Let $G_n(X)$ denote the $n^{th}$ record largest gap between consecutive primes below $X$, which some call maximal gap.

Let $G_{n+1}(Y)$ denote the size of next larger maximal record gap in size from $G_n(X)$ with consecutive primes below Y.

For example, we know the forth maximal prime gap uses the primes 23 and 29. So, $G_4(23) = 29-23 = 6$. The next prime gap is 2, but the one following it is also 37-31 = 6. Yes, a gap of 2 is smaller than $29-23$, but $G_4(29) = 6$, and $G_4(31) = 6$ while not being a maximal. This holds until $G_5(89) = 8$ at the $5^{th}$ maximal of $97-89$. In other words, $G_n(X)$ is the worst case function for gaps until the next worst case, which happens at the next maximal.

Denote the primes $p_x$, $p_{x+1}$ and $p_y$, $p_{y+1}$ as the primes starting and ending the largest maximal gap less than $X$ and $Y$ respectfully.

Note: All gaps $g_i = p_{i+1} - p_i$, where $p_i < p_y$ are $ g_i <= G_n(X)$. This includes $g_{y-1} = p_y - p_{y-1}$.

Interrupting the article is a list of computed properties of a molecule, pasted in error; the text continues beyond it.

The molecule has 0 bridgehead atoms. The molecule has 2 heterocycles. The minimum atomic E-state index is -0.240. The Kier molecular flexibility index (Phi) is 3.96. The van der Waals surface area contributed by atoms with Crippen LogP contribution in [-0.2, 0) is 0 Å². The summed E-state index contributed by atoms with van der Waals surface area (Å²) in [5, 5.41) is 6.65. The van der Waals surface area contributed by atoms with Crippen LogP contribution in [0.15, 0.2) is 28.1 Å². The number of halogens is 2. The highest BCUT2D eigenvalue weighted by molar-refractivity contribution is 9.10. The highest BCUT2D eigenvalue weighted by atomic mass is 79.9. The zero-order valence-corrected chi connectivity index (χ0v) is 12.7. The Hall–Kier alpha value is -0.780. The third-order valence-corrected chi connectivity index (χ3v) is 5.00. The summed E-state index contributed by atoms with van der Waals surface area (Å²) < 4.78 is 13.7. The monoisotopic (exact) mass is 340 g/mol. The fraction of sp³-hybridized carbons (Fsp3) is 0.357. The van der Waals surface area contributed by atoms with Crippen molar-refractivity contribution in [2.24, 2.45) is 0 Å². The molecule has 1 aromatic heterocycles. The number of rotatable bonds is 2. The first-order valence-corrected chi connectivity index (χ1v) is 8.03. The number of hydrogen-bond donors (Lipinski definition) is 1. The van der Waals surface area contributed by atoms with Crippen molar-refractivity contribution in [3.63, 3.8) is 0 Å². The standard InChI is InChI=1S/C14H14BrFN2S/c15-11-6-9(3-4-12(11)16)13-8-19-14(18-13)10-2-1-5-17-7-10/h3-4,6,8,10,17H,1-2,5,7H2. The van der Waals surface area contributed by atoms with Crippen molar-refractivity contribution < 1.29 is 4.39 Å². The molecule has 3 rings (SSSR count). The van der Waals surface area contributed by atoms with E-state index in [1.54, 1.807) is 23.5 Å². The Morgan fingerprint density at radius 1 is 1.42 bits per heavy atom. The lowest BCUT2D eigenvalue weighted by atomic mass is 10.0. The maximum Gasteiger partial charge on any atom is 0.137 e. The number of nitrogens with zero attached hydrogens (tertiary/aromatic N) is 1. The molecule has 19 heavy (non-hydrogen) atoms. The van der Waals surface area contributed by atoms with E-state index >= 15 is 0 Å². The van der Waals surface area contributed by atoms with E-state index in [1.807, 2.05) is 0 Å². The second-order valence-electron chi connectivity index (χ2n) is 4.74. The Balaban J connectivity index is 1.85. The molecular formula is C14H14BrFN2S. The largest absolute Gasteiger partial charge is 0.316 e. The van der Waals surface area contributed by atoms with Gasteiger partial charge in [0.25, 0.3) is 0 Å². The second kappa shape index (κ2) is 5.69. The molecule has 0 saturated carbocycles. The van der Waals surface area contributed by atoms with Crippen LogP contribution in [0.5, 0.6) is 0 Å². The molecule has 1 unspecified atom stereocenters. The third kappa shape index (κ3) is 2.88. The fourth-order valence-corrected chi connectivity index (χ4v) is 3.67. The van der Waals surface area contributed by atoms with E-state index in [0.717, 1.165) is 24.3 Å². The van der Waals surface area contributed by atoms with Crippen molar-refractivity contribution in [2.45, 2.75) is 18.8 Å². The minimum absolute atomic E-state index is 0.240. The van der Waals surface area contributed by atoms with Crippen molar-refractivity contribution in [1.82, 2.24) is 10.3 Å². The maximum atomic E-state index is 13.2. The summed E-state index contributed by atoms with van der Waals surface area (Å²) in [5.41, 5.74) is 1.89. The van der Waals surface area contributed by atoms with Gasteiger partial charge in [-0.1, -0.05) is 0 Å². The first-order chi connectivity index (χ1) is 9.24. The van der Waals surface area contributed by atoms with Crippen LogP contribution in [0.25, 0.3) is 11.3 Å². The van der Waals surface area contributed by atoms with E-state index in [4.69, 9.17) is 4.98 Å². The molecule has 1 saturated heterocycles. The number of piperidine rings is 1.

Can these statements be proved:

$$\frac{G_{n+1}(Y)}{G_n(X)} \le 2?$$


$$\lim_{n \to \infty} \frac{G_{n+1}(Y)}{G_n(X)} = 1?$$

Here is my try on the first:

Start with Ramanujan primes, see https://en.wikipedia.org/wiki/Ramanujan_prime.

"The $n^{th}$ Ramanujan prime is the least integer $R_n$ for which $\pi(x) - \pi(x/2) \ge n$, for all $x \ge R_n$."

And by the RPC, https://en.wikipedia.org/wiki/Ramanujan_prime#Ramanujan_prime_corollary,

$2p_{i-n} > p_i$ for $i > k$ where $k = \pi(p_k) = \pi(R_n)$, i.e. $p_k$ is the $k^{th}$ prime and the $n^{th}$ Ramanujan prime.

Let $R_b$ be the largest Ramanujan prime $R_b < p_y \le Y$.

Let $p_i = p_y$, then the prime $p_{i+1} = p_{y+1}$ is bounded by $2p_{i-n+1} = 2p_{y-b+1}$ by the RPC. Under the assumption that the smaller gap is $g_{y-b} = G_n(p_{y-b})$, we see that the larger gap is $p_{y+1} - p_y = g_y = G_{n+1}(p_y) \le 2G_n(X)$.

Does this make sense? Can someone verify this proof?


Your Answer

By clicking “Post Your Answer”, you agree to our terms of service, privacy policy and cookie policy

Browse other questions tagged or ask your own question.